6. Making Sudden Financial Changes Before a Mortgage Commitment

Big financial changes, like changing jobs, buying cars can affect how much a bank will lend you. Best to wait and make sure you get the best rate, and the full amount you’re seeking.

Frequently Asked Buyer Questions

What is escrow and where is the money held?

In the context of home buying, escrow refers to a third-party holding of funds or documents on behalf of the two primary parties involved in a transaction—usually the buyer and the seller. This process helps ensure that everyone fulfills their contractual obligations before the sale is finalized. Escrow is held with the seller’s attorney.

Here's how escrow commonly works in a home purchase:

1. Earnest Money Deposit: After a buyer makes an offer on a home and the seller accepts, the buyer often puts down an "earnest money" deposit to demonstrate their commitment to purchasing the property. This money is typically held in an escrow account managed by an escrow agent, often a title company or other neutral third party.

2. Inspections and Appraisals: The escrow period allows time for necessary inspections and appraisals to be conducted on the property. If any issues arise, the buyer and seller may renegotiate terms or terminate the contract.

3. Loan Approval: If the buyer is financing the property, their lender will be completing its underwriting process and approving the loan during the escrow period. The lender may require certain conditions to be met before funds are released.

4. Document Safekeeping: The escrow agent will also typically hold onto any important documents, such as the deed to the property, to ensure they are transferred properly at the time of sale.

5. Closing Costs and Final Payments: During the close of escrow, the buyer will typically send their down payment and closing costs to the escrow account. The escrow agent ensures that all funds are distributed appropriately—paying off any existing mortgages on the property, paying service providers, and transferring the remaining funds to the seller.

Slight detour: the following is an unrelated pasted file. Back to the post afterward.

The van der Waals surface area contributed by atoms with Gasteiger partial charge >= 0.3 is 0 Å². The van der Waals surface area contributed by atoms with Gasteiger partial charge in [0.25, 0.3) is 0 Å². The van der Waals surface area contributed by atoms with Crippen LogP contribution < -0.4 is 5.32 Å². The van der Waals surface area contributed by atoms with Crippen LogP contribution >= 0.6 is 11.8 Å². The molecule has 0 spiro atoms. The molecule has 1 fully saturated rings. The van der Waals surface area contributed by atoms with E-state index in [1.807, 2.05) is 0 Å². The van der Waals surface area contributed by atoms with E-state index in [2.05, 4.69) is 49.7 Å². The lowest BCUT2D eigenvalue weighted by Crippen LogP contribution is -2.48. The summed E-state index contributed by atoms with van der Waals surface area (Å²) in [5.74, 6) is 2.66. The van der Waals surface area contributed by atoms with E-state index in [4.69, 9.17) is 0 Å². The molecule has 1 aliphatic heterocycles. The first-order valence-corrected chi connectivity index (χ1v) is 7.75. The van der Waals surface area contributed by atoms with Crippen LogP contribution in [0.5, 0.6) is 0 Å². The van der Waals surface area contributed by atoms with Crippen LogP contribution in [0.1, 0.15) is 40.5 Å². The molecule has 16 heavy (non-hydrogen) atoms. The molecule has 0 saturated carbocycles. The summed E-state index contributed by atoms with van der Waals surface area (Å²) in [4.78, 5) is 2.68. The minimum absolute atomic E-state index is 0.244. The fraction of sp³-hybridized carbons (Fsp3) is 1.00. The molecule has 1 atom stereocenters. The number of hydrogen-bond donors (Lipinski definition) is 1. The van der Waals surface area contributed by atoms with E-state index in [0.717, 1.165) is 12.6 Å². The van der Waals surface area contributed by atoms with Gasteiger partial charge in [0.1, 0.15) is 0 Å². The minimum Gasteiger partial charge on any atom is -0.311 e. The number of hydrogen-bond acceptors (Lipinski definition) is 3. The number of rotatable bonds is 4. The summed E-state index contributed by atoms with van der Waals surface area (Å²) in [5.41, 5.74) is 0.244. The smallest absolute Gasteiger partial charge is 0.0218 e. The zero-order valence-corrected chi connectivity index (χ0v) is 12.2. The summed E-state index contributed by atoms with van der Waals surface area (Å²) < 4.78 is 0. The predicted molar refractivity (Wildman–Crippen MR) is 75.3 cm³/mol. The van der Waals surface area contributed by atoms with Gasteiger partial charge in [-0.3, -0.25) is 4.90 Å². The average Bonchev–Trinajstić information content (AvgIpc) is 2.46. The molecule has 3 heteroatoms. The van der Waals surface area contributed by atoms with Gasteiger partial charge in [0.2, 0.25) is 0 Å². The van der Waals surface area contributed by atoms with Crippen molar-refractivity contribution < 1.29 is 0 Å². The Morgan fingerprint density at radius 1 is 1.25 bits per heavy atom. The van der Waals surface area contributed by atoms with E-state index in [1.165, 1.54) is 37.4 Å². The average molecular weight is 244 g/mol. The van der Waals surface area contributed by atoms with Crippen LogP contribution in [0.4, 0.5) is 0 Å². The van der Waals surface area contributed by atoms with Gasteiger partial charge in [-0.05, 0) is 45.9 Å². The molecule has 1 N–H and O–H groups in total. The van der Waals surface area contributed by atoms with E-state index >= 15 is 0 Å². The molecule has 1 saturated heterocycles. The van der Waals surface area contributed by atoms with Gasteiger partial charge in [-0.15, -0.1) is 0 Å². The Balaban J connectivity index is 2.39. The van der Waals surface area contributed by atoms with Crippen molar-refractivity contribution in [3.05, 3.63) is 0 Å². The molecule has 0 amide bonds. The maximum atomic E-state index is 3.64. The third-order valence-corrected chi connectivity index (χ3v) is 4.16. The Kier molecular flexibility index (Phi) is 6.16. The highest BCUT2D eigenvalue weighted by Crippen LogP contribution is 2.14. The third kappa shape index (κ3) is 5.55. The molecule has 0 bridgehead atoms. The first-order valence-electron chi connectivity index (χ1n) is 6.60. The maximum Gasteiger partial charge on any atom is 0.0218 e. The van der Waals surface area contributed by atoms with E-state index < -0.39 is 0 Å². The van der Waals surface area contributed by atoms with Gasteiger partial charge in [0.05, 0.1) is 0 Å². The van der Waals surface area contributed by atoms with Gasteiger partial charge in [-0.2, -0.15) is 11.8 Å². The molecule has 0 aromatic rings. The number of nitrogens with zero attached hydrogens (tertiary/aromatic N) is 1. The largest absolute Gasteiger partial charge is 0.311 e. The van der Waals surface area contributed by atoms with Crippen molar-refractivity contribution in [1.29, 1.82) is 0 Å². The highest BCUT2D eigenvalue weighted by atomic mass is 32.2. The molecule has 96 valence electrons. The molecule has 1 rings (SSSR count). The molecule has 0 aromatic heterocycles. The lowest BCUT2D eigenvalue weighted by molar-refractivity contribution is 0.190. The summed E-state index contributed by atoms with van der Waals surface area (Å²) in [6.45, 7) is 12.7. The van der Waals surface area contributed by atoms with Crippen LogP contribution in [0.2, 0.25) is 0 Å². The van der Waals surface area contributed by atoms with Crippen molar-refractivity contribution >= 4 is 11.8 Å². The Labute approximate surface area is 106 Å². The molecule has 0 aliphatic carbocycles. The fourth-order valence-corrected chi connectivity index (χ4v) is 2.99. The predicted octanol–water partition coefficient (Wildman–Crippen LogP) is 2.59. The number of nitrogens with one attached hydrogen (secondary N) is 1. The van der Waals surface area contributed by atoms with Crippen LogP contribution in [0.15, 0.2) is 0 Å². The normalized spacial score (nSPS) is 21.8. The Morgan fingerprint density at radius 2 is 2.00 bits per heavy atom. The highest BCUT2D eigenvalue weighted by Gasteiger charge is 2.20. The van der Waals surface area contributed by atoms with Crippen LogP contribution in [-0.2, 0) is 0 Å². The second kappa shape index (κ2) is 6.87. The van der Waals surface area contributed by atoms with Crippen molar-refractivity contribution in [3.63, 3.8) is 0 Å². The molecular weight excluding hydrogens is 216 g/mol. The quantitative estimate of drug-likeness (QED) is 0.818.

6. Ownership Transfer: Once all conditions are met and all parties have fulfilled their obligations, the escrow agent will oversee the signing of final paperwork. The deed is recorded, transferring ownership from the seller to the buyer.

7. Closing of Escrow: After everything is complete, the escrow account is closed, and the remaining funds are disbursed accordingly.

The escrow process protects all parties involved by ensuring that no funds or property will change hands until all conditions of the sale have been met. It adds an extra layer of security and peace of mind to a complex and high-stakes transaction.

If I’m in breach of the contract, can the seller take the entire amount? 

The state of New Jersey is an “actual damage” state, and that means the seller can’t simply take your deposit. They have to first prove there is a default, then quantify the damages. It can be a long process, which is why this is often solved in negotiations before it goes to court.

What happens if the seller breaches the contract? 

Fortunately, a home buyer has certain remedies available if it is proved that a seller has wrongfully failed or refuses to perform the obligations under a contract, including: termination of the contract and return of the deposit, plus payment of reasonable expenses, court-ordered completion of the home sale and money damages for breach of contract